Previous Challenge Entry (Level 2 – Intermediate)
Topic: THANKFUL (11/14/19)
- TITLE: Building A Grateful Heart
By Doug Laird
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Be it what comes to us directly from the hand of God (James 1: 17) or what comes to us through the hands of others, an ungrateful response is often the manifestation of a false sense of perceived entitlement.
People are not inclined to feel or to express genuine thankfulness to the giver when they feel that they are receiving is only what they believe they had coming to them in the first place.
All of us have experienced the shallowness of a "thank you" uttered by rote or out of perceived obligation.
Seldom will it enter the mind of an ungrateful recipient what effort or sacrifice the giver had to make in order to present the gift to them.
When what is given is not appreciated the giver can be just as disappointed as the recipient. Genuine appreciation materializes when the recipients come to realize what sacrifices the giver had to make in order to provide the gift.
Self-centered souls will never come to understand how it can possibly be better to give than to receive (Acts 20: 35).
For them, life is all about what they can get from, not what they can give to, others. What ungrateful souls do receive from others is seldom enough and whatever it was, it could have been better or more.
It is only when recipients become aware that what they have received is a gift and not something they deserved or earned, that they can begin to become truly thankful.
One's sense of thankfulness towards the giver increases when the recipients discovers that what they have received could not have come from any other source.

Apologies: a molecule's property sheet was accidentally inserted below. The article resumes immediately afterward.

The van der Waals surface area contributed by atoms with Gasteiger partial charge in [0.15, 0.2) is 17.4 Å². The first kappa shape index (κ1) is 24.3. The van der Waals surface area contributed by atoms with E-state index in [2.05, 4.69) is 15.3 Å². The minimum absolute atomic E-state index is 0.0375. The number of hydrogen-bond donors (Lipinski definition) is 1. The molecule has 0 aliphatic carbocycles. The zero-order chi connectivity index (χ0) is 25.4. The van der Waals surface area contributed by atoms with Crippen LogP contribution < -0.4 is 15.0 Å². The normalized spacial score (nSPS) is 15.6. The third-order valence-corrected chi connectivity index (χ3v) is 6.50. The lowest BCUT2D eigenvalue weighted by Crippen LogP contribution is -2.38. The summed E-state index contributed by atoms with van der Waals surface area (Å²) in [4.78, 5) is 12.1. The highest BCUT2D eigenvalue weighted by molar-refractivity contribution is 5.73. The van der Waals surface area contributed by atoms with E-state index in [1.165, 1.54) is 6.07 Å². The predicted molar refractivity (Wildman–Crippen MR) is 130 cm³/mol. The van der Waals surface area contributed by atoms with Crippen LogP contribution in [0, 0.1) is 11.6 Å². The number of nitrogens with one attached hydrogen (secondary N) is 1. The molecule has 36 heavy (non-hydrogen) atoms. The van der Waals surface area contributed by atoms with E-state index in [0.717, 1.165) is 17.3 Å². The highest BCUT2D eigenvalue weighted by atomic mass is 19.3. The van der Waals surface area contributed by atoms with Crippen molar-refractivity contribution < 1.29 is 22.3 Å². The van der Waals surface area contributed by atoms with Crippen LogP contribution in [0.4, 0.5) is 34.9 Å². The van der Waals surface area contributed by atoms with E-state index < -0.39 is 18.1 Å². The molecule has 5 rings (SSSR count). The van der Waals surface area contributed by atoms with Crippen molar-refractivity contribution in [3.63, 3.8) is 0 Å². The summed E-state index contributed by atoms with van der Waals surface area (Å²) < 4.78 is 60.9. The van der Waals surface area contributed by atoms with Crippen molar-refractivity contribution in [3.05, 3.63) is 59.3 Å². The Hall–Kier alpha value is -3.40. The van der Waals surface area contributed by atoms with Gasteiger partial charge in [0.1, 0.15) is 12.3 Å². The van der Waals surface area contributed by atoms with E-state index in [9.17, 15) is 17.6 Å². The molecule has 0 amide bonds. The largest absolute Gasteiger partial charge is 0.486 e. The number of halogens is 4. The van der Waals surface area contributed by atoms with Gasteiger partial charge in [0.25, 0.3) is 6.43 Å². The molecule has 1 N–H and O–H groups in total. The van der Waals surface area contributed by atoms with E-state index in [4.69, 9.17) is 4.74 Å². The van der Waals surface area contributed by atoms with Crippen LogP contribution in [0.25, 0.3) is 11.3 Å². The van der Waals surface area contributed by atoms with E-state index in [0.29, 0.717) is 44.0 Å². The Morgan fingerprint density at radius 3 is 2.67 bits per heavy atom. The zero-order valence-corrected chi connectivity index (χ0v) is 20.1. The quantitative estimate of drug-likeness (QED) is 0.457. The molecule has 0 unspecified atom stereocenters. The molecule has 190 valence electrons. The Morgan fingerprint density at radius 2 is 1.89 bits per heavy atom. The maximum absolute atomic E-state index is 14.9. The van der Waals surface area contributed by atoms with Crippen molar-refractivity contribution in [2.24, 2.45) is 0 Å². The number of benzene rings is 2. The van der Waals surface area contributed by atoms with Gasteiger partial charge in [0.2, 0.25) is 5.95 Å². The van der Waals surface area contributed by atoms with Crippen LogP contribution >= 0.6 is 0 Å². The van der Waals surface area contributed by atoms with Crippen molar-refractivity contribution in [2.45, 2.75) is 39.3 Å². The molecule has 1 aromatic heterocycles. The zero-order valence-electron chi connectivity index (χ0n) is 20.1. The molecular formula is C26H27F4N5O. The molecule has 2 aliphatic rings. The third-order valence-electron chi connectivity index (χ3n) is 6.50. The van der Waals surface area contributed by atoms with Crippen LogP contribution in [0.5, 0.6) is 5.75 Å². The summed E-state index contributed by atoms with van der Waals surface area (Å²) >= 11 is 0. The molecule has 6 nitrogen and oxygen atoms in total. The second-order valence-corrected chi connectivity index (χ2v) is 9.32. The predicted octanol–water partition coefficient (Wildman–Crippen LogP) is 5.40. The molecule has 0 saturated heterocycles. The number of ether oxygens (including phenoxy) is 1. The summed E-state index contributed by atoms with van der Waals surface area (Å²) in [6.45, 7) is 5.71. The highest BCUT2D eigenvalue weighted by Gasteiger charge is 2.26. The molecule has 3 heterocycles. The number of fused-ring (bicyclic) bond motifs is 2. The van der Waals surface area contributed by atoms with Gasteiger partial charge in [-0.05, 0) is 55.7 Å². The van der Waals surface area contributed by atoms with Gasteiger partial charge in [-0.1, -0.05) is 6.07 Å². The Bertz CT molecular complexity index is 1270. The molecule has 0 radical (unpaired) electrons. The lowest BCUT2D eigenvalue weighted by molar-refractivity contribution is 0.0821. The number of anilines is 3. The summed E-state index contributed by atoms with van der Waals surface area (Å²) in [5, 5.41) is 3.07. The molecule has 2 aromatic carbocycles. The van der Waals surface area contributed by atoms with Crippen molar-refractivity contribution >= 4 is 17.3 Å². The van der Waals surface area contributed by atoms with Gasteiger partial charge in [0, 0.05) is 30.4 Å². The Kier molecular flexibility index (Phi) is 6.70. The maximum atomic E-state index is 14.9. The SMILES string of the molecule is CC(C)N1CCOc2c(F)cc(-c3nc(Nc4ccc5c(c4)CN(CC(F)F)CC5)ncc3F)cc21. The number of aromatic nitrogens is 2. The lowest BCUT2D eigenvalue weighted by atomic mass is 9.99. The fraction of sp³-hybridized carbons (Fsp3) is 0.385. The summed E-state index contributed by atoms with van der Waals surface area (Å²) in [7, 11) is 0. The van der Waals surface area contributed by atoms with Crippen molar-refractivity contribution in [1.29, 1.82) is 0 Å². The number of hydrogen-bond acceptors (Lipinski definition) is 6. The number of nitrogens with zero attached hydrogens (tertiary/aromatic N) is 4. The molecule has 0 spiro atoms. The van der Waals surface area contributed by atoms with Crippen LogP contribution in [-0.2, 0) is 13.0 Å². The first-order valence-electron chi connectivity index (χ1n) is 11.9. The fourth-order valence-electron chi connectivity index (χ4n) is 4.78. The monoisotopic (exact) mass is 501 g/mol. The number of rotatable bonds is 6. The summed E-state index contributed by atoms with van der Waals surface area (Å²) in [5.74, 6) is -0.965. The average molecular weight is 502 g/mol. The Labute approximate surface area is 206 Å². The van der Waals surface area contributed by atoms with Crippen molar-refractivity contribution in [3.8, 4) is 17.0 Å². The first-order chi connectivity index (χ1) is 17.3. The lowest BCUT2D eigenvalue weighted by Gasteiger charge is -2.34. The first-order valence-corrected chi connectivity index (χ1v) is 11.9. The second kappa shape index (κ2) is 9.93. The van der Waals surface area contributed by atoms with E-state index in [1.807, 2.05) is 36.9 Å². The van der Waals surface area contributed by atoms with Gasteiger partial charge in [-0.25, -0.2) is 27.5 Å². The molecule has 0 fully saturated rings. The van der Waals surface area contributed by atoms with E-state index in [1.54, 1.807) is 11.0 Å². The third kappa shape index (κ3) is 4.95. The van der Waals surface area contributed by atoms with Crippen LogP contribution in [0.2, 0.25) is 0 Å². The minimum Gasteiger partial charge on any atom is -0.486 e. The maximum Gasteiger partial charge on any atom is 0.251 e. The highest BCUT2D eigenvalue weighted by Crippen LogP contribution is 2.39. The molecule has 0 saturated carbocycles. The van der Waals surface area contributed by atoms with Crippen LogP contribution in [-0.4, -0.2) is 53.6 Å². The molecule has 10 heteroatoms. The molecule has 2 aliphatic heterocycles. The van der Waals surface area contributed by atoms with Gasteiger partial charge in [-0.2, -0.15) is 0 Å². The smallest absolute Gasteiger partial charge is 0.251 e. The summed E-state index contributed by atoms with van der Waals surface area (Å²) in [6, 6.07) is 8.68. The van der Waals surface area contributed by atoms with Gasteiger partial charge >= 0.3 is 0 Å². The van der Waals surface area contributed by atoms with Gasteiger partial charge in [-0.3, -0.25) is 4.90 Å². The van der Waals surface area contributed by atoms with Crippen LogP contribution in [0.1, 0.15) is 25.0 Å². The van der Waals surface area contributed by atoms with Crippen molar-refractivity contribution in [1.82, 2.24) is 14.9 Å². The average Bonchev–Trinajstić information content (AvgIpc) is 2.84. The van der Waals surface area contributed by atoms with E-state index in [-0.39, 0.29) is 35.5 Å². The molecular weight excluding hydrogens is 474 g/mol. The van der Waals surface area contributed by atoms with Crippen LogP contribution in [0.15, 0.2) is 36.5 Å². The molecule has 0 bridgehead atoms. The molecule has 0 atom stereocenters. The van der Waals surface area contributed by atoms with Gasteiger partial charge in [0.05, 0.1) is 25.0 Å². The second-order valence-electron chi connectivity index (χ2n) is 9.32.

In the spiritual realm, it is when the born-again believer comprehends what the Lord Jesus Christ did with His Self-imposed (Phil. 2: 7) limitations of His Humanity, as opposed to His deity, that he can begin to appreciate all the that He did in order to provide Fallen Man with means of salvation.
His deity was not subject to physical suffering or physical death. His Humanity was (Luke 24:7).
As of the Fall of Man, the human race found itself in an environment from which there was no human means of escape.
Through divine means (Luke 1:35), God the Son took on the form and the limitations of the type of humanity that Adam possessed before the Fall. This was necessary for God the Son to become the Lamb of God in order to do what only He could have done to save Fallen Man. To retain this status, He had to remain without sin.
Deity can never be diminished. God the Son did not become any less God when He took on human form.
Some conclude that it was because He was God that it was relatively easy for Him to resist temptation.
But I say that possessing the power to do something, but having to retrain oneself from not making independent use of it for personal advantage, reveals the greater struggle that He had when dealing with temptation.
In His deity He could not even be tempted (James 1:13), let alone sin. But in His humanity He was tempted in every way that is common to Man. In His humanity He could have sinned, but He did not (Heb. 4: 15) sin.
If He could not have sinned, there would have been no temptation. Being tempted to sin is not committing sin.
The disqualification of Jesus as the Lamb of God (by way of committing a sin) was what the objective of the devilâ€™s temptation (Matt. 4/Luke4).
Most Christians are thankful for what God gives or allows to come our way as long as it is what they wanted, anticipated, or expected. It is when we are handed (Job 2: 10) the opposite of what we wanted, anticipated, or expected, that being genuinely thankful becomes a real challenge.
It's only the spiritually mature disciple that can actually rejoice (Romans 5: 3) in the midst of these comparatively (2Cor. 4: 17) light sufferings that we have been called (Phil. 1: 29) to experience.
Jesus set the example.
I must concede that being thankful is not always the first thought that crosses my mind when I am hit with the Matt. 7: 25, 27 storms of life.
But as one spiritually matures, we will develop a thankful heart.
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